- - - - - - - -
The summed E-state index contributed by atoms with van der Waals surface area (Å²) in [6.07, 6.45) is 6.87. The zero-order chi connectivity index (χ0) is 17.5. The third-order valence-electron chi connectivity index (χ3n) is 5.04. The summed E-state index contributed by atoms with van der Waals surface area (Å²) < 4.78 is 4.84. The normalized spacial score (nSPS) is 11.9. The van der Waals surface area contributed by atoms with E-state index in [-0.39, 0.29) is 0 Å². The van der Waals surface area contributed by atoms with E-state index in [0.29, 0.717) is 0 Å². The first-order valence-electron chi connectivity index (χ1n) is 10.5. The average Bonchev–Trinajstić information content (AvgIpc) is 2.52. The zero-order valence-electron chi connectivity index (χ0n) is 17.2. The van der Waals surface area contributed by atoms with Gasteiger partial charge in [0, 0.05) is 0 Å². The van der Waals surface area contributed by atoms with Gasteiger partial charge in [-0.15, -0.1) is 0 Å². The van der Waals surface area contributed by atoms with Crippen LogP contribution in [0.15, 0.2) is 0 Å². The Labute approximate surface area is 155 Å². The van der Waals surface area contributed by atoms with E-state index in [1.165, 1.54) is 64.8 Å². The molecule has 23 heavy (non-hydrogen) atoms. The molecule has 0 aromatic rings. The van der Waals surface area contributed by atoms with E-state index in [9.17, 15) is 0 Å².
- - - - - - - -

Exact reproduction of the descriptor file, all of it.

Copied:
The summed E-state index contributed by atoms with van der Waals surface area (Å²) in [6.07, 6.45) is 6.87. The zero-order chi connectivity index (χ0) is 17.5. The third-order valence-electron chi connectivity index (χ3n) is 5.04. The summed E-state index contributed by atoms with van der Waals surface area (Å²) < 4.78 is 4.84. The normalized spacial score (nSPS) is 11.9. The van der Waals surface area contributed by atoms with E-state index in [-0.39, 0.29) is 0 Å². The van der Waals surface area contributed by atoms with E-state index in [0.29, 0.717) is 0 Å². The first-order valence-electron chi connectivity index (χ1n) is 10.5. The average Bonchev–Trinajstić information content (AvgIpc) is 2.52. The zero-order valence-electron chi connectivity index (χ0n) is 17.2. The van der Waals surface area contributed by atoms with Gasteiger partial charge in [0, 0.05) is 0 Å². The van der Waals surface area contributed by atoms with Gasteiger partial charge in [-0.15, -0.1) is 0 Å². The van der Waals surface area contributed by atoms with Crippen LogP contribution in [0.15, 0.2) is 0 Å². The Labute approximate surface area is 155 Å². The van der Waals surface area contributed by atoms with E-state index in [1.165, 1.54) is 64.8 Å². The molecule has 23 heavy (non-hydrogen) atoms. The molecule has 0 aromatic rings. The van der Waals surface area contributed by atoms with E-state index in [9.17, 15) is 0 Å².